Iterating over Statistical Models: NCAA Edition.

#rstatsnyc

On Saturday, April 9, I spoke at the New York R Conference. The slides from my talk are available: 2016-04-ny-r-conference.pdf. Video was recorded and will be posted soon.

My Talk

Naturally, I talked about Stan. The point I wanted to get across was that statsitical modeling should be treated as a discipline. On the stan-users list and what I know to be common practice, I see people embedding statistical models within scripts. This makes it hard to collaborate and the software world has figured this out with tools like git.

We collaborate all the time. For the statistical models built for the Machine Madness Kaggle competition, we built models, checked them in, discussed them. If Rob Trangucci wasn’t around, we woudln’t have competed this year.

The Conference

Jared Lander, Jessica Lin, and the two crews from Lander Analytics and Work-Bench did a great job of organizing the conference. Each speaker was given 20 minutes to talk; no questions. It ran pretty smoothly and I picked up a lot of information about R’s development.

For me, highlights included:

  • JJ’s talk on RStudio’s new features and bookdown.org
  • Alp’s talk on ADVI
  • Andrew’s talk on social penumbras
  • Drew’s talk on social aspects of data science
  • Vivian’s talk about evoking emotions through data
  • Bas’s talk on program analysis
  • Josh’s talk on building packages for use at New York Times

A recurring theme this year was testing, which is a big step in the right direction.

For a running commentary of the conference, see #rstatsnyc on twitter.

Questions

If you have questions about my talk, feel free to reach out.

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Rent Party. 3/25.

Rent Party. 3/25. Broadway Dive

It’s been a while since I’ve had a gig. Been a little preoccupied with Stan, moving, a renovation, and a whole slew of other things. DJ Dalkesh asked me to do a guest spot at his monthly Rent Party at Broadway Dive on the Upper West Side.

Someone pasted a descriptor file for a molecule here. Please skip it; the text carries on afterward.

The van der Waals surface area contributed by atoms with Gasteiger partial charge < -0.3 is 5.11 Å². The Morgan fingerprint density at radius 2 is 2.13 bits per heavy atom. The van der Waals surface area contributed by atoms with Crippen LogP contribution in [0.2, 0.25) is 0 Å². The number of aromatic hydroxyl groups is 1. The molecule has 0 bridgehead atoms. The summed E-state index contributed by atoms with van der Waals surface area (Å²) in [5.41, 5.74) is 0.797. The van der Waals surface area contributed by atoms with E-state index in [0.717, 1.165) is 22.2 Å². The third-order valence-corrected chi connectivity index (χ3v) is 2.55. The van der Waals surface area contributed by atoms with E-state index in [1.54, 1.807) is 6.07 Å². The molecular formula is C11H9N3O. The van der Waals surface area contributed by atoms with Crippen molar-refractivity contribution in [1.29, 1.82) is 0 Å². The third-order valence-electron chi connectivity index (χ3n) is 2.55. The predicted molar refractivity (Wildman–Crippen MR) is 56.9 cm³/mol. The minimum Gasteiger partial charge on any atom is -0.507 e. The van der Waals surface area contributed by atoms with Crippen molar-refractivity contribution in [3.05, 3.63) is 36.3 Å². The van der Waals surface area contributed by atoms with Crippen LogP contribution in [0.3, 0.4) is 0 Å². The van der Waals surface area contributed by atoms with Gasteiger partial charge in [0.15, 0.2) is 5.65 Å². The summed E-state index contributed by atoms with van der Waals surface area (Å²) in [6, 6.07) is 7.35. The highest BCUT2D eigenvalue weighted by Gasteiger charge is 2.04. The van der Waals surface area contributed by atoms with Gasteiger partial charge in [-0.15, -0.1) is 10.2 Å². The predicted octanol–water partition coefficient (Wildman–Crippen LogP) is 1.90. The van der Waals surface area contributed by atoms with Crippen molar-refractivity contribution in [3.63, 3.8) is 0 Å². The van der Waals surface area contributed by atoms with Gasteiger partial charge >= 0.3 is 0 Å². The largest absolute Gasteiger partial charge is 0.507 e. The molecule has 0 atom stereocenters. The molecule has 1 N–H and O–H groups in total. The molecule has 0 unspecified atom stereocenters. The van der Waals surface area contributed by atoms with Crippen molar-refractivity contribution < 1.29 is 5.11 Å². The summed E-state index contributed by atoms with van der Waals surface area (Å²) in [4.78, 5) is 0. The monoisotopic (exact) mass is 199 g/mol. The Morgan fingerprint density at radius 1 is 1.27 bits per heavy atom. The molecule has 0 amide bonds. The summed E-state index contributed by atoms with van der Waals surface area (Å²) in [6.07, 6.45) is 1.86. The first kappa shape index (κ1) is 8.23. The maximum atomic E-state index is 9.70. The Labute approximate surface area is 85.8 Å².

Funk, soul, and hip hop all night. (good thing too… I don’t have the chops any more to do anything else.) Come through. It’ll be fun.

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Map of Nu Delta Alumni - Part 2

I found Plotly’s capability to be a bit lacking, so I spend another couple hours updating the map. Since creating the original data set, more alums have chimed in, so they’ve been included.

I have a new version written in Leaflet for R. This package is just as easy to use as Plotly, but with more options.

Peter Lee (2013) pointed me to CartoDB and I got my first proptype working there in 5 minutes, but it didn’t have enough control. It looks like the underlying Leaflet package drives CartoDB.

Nu Delts

Ideally, there would be a slider for years. For now, each year is in its own group.

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Map of Nu Delta Alumni

Recently, there’s been an email thread with Nu Delta alumni going back to 1956 checking in from different geographic locations.

I took an hour, grabbed the data, and put people on a map. (It took me longer to enter the data and figure out how to embed the image than the actual work.)

Nu Delts

Sorry the map is a little clunky. This my first time using Plotly.

Edit: Looks like there are some bugs in Plotly showing the text. It works with Firefox. I’ll look into a different plotting package when I have some time.

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